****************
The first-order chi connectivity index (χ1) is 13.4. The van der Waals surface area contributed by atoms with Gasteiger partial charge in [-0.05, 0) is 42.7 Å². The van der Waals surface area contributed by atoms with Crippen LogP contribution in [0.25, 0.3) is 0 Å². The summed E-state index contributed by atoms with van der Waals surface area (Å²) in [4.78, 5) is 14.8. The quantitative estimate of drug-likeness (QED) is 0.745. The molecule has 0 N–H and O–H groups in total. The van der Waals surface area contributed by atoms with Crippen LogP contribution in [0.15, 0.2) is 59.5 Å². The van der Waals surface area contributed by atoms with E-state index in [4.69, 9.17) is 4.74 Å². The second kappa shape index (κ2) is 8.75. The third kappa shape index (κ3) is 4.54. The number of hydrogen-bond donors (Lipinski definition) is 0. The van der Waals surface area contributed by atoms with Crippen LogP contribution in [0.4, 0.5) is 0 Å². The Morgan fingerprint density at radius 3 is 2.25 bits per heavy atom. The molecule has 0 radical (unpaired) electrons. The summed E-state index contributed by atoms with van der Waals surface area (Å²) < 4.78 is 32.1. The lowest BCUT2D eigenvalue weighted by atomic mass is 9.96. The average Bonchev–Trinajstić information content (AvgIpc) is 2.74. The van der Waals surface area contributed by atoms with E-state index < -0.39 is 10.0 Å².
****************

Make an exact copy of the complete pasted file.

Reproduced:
The first-order chi connectivity index (χ1) is 13.4. The van der Waals surface area contributed by atoms with Gasteiger partial charge in [-0.05, 0) is 42.7 Å². The van der Waals surface area contributed by atoms with Crippen LogP contribution in [0.25, 0.3) is 0 Å². The summed E-state index contributed by atoms with van der Waals surface area (Å²) in [4.78, 5) is 14.8. The quantitative estimate of drug-likeness (QED) is 0.745. The molecule has 0 N–H and O–H groups in total. The van der Waals surface area contributed by atoms with Crippen LogP contribution in [0.15, 0.2) is 59.5 Å². The van der Waals surface area contributed by atoms with E-state index in [4.69, 9.17) is 4.74 Å². The second kappa shape index (κ2) is 8.75. The third kappa shape index (κ3) is 4.54. The number of hydrogen-bond donors (Lipinski definition) is 0. The van der Waals surface area contributed by atoms with Crippen LogP contribution in [0.4, 0.5) is 0 Å². The Morgan fingerprint density at radius 3 is 2.25 bits per heavy atom. The molecule has 0 radical (unpaired) electrons. The summed E-state index contributed by atoms with van der Waals surface area (Å²) < 4.78 is 32.1. The lowest BCUT2D eigenvalue weighted by atomic mass is 9.96. The average Bonchev–Trinajstić information content (AvgIpc) is 2.74. The van der Waals surface area contributed by atoms with E-state index < -0.39 is 10.0 Å².